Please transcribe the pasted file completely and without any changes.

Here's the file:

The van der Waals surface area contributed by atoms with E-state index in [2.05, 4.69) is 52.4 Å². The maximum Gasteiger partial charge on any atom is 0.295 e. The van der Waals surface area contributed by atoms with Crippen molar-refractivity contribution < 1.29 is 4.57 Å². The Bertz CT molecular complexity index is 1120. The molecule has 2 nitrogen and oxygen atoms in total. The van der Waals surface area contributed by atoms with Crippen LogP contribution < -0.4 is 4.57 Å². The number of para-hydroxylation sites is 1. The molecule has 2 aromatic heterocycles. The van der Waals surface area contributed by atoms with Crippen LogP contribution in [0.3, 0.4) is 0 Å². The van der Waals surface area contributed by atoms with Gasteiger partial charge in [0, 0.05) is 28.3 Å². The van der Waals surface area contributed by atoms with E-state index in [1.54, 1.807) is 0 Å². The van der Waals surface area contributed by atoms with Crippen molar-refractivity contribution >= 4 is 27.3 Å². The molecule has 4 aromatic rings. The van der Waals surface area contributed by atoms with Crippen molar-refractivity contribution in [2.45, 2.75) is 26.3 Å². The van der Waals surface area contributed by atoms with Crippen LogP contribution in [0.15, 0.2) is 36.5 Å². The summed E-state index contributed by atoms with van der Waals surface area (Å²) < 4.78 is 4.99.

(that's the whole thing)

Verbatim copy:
The van der Waals surface area contributed by atoms with E-state index in [2.05, 4.69) is 52.4 Å². The maximum Gasteiger partial charge on any atom is 0.295 e. The van der Waals surface area contributed by atoms with Crippen molar-refractivity contribution < 1.29 is 4.57 Å². The Bertz CT molecular complexity index is 1120. The molecule has 2 nitrogen and oxygen atoms in total. The van der Waals surface area contributed by atoms with Crippen LogP contribution < -0.4 is 4.57 Å². The number of para-hydroxylation sites is 1. The molecule has 2 aromatic heterocycles. The van der Waals surface area contributed by atoms with Crippen LogP contribution in [0.3, 0.4) is 0 Å². The van der Waals surface area contributed by atoms with Gasteiger partial charge in [0, 0.05) is 28.3 Å². The van der Waals surface area contributed by atoms with E-state index in [1.54, 1.807) is 0 Å². The van der Waals surface area contributed by atoms with Crippen molar-refractivity contribution >= 4 is 27.3 Å². The molecule has 4 aromatic rings. The van der Waals surface area contributed by atoms with Crippen molar-refractivity contribution in [2.45, 2.75) is 26.3 Å². The van der Waals surface area contributed by atoms with Crippen LogP contribution in [0.15, 0.2) is 36.5 Å². The summed E-state index contributed by atoms with van der Waals surface area (Å²) < 4.78 is 4.99.